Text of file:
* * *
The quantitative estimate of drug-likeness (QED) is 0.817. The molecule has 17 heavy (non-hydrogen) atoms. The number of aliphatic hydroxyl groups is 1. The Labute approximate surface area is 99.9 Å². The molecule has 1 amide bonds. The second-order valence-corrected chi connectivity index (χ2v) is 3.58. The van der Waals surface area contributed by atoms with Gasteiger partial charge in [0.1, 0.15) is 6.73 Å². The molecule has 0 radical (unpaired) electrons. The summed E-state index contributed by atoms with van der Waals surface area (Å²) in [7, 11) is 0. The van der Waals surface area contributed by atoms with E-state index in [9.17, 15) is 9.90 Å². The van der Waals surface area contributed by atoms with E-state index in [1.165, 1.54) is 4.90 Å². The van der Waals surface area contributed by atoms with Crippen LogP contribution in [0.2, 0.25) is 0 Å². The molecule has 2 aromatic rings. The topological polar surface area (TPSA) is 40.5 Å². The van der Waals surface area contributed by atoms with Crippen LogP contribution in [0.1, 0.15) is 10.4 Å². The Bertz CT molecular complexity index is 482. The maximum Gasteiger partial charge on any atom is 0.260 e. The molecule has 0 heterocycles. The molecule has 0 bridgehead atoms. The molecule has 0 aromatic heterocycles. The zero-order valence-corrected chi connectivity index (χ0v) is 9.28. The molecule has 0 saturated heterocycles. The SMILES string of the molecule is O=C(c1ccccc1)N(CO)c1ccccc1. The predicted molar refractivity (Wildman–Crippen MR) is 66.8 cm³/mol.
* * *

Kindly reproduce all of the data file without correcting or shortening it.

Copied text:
The quantitative estimate of drug-likeness (QED) is 0.817. The molecule has 17 heavy (non-hydrogen) atoms. The number of aliphatic hydroxyl groups is 1. The Labute approximate surface area is 99.9 Å². The molecule has 1 amide bonds. The second-order valence-corrected chi connectivity index (χ2v) is 3.58. The van der Waals surface area contributed by atoms with Gasteiger partial charge in [0.1, 0.15) is 6.73 Å². The molecule has 0 radical (unpaired) electrons. The summed E-state index contributed by atoms with van der Waals surface area (Å²) in [7, 11) is 0. The van der Waals surface area contributed by atoms with E-state index in [9.17, 15) is 9.90 Å². The van der Waals surface area contributed by atoms with E-state index in [1.165, 1.54) is 4.90 Å². The van der Waals surface area contributed by atoms with Crippen LogP contribution in [0.2, 0.25) is 0 Å². The molecule has 2 aromatic rings. The topological polar surface area (TPSA) is 40.5 Å². The van der Waals surface area contributed by atoms with Crippen LogP contribution in [0.1, 0.15) is 10.4 Å². The Bertz CT molecular complexity index is 482. The maximum Gasteiger partial charge on any atom is 0.260 e. The molecule has 0 heterocycles. The molecule has 0 bridgehead atoms. The molecule has 0 aromatic heterocycles. The zero-order valence-corrected chi connectivity index (χ0v) is 9.28. The molecule has 0 saturated heterocycles. The SMILES string of the molecule is O=C(c1ccccc1)N(CO)c1ccccc1. The predicted molar refractivity (Wildman–Crippen MR) is 66.8 cm³/mol.